Where’s Social Media Marketing Heading?

What’s the last ad you remember seeing? There’s a good chance it was on a social media website or app.

Social media platforms slowly eased users into advertisements – afraid they’d scare them away to other social networks (like MySpace did when Facebook was launched).

This past year, social media advertisements suddenly boomed. Open up any of your social media apps and your eyes might flock towards an ad. In 2013, major news arose in the social media world:

— Twitter stocks were successful in IPO.
— Foursquare successfully monetized as it partnered with major companies, including Verizon FiOS, Visa and MasterCard.
— Snapchat (which is still ad-free) turned down Mark Zuckerberg’s $3 billion offer.
— Instagram introduced its first advertisements.

So what about 2014? There will be a lot more ad and money talk surrounding the most popular social media platforms. If you haven’t already noticed in these first few weeks of January, advertisements will skyrocket.

In fact, Business Insider expects more than $10 billion to be spent globally on social media ads by 2017. A hefty amount of that money won’t be promoted images or links – but video.

Here are three social media platforms that allow brands to advertise via video – and the companies that are doing it right.

1. Facebook video ads

Just a month ago, Facebook began testing video ads on users’ news feeds. If these ads are successful, the company could make up to $8.4 billion per year in revenue. Just a handful of brands are being tested with a “small number of people,” according to Variety.com.

Why did Facebook give this video ad a try? 64 percent of web viewers are more likely to buy a product after watching a video about it. But if your brand is interested, be prepared to pay a pretty penny. According to Variety, “Facebook has been asking upwards of $2.5 million per day for targeted campaigns.”

Who’s done it right?

Summit Entertainment’s Divergent

Why it works

This is a young adult sci-fi film. And while teens are a decreasing population on Facebook, the majority of U.S. teens still use Facebook daily. The series of video ads for Divergent are able to be target directly at the group who’d be interested in seeing the movie (and will most likely dress up at the midnight premier).

2. Snapchat “ads”

Although Snapchat hasn’t introduced paid ads yet, some companies are doing their own marketing – both via videos and pictures – with this relatively new social app. Many companies are offering fans coupons through the “stories” feature, such as 16 Handles – a NY yogurt chain. Other brands are connecting to fans by giving them unique content – like the New Orleans Saints, who sends videos of new merchandise, sneak peeks of new uniforms, and more.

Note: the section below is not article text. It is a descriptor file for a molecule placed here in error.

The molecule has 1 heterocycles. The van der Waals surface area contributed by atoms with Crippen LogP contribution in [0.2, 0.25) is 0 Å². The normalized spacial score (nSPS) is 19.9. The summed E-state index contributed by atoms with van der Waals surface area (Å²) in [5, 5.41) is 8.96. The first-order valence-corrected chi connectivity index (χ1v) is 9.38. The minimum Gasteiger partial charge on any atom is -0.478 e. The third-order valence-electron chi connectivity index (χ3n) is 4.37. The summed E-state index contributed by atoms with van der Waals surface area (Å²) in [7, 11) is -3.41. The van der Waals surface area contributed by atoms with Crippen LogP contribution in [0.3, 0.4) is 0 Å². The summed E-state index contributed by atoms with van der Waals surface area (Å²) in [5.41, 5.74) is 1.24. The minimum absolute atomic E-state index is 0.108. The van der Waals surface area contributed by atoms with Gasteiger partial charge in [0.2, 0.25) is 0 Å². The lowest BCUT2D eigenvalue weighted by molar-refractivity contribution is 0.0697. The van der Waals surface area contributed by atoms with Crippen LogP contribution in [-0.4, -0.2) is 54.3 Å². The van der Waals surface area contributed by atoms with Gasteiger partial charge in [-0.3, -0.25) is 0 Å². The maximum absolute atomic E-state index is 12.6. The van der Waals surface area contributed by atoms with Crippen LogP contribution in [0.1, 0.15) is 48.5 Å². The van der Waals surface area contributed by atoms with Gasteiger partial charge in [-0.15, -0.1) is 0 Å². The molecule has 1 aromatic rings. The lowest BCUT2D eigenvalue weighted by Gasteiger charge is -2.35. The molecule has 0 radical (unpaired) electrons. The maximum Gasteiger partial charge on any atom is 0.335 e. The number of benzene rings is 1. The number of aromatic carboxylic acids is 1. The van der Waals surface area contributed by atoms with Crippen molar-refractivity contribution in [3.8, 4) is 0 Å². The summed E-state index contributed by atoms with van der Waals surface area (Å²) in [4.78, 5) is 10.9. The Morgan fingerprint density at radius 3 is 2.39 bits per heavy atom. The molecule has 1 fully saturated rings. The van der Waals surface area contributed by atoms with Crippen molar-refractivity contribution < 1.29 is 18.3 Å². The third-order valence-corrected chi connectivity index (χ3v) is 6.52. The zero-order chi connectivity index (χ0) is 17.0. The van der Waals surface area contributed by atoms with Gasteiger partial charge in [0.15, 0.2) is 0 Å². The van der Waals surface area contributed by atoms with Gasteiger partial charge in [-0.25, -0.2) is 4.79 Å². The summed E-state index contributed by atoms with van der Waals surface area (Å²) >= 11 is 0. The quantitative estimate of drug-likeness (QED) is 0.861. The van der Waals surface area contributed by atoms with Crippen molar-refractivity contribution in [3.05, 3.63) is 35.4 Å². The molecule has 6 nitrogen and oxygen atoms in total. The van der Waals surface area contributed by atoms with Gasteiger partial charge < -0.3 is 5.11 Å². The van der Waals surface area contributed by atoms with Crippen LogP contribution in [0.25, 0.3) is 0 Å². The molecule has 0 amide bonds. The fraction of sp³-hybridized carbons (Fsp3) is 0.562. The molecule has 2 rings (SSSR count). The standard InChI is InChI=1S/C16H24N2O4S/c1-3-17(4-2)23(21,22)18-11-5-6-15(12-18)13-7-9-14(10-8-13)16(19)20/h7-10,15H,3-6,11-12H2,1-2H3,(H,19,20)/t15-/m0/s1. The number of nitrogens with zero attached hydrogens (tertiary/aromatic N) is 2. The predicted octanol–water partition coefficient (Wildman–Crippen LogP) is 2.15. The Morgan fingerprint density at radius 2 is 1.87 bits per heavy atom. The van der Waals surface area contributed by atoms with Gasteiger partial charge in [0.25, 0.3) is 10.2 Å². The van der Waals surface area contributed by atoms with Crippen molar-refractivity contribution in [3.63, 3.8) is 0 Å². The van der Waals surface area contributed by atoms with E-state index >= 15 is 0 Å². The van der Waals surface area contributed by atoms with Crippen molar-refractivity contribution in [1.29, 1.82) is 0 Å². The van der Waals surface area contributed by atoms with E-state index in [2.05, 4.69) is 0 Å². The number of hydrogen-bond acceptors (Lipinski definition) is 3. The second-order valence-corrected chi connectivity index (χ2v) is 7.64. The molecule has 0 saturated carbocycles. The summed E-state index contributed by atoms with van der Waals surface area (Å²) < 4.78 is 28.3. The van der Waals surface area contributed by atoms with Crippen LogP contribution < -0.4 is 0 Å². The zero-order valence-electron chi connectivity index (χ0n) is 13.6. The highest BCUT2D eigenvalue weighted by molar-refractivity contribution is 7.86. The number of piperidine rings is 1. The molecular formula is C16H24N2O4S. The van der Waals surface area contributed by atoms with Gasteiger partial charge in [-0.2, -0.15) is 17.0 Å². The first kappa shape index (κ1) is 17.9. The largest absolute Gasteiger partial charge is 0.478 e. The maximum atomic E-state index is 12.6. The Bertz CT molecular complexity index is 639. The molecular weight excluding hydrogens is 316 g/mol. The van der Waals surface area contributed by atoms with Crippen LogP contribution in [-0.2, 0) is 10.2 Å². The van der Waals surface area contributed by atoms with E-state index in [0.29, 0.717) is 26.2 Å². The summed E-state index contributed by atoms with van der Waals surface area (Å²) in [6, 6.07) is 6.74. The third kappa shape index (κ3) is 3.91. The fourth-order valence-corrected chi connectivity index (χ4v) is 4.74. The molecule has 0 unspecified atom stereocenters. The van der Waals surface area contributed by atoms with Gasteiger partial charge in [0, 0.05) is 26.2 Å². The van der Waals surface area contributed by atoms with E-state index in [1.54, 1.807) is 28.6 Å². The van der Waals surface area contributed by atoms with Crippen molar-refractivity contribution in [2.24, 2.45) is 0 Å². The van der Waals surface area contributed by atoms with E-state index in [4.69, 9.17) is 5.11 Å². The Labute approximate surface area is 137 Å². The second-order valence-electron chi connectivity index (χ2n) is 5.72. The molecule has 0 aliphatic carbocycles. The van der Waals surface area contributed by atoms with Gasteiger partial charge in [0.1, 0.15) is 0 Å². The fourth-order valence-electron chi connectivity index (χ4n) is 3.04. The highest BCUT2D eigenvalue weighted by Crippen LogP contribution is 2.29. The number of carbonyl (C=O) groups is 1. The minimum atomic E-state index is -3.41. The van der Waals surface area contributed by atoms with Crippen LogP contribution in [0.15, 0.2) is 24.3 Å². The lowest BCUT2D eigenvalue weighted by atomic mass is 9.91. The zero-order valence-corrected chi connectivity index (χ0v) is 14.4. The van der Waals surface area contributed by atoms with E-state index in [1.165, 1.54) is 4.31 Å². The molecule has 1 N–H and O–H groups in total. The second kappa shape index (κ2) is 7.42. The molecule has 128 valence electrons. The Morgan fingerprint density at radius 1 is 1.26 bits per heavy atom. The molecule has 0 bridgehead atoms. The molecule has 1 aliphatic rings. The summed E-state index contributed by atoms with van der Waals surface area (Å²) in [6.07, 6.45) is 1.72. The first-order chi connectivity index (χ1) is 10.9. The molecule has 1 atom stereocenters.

Since Snapchat hired Instagram’s ex-director of business operations in December, ads are expected to be sold in the near future. With more than 100 million users, companies will have a chance to share both still images and videos to a mass of fans.

Who’s done it right?

Taco Bell

Why it works

The fast-food company isn’t offering coupons via Snapchat. Instead, they’re focusing on brand loyalty and introducing comeback or new products. The first snap was used to announce the returning Beefy Crunch Burrito. And once Twitter followers began adding Taco Bell as a friend, they were sent a personalized snap.

3. Vine “ads”

Like Snapchat, Vine does not sell ad spots. But that’s not stopping brands from marketing through the social media website. Most brands have their own Vine page, just like they would on Twitter or Instagram. Here, fans can like, share, and comment on six-seconds-or-less videos.

And some brands are creating Vine videos that display as commercials on TV – yes, they’re under the six-second mark. Dunkin’ Donuts was the first during a MNF pregame show.

Who’s done it right?


Why it works

Many of Dove’s six-second Vines are a continuation of its “Real Beauty” campaign and Self-Esteem project. You’ll see very little Dove products in the videos, as the company chooses to focus the content with encouraging quotes and positive messages. These Vine “ads” continue to show the world what Dove stands for.

(Flickr / Kevin Krejci)


Guest author Kelley McGrath is working as a marketing professional and freelance writer. And she loves to contribute to Social Barrel whenever she can.


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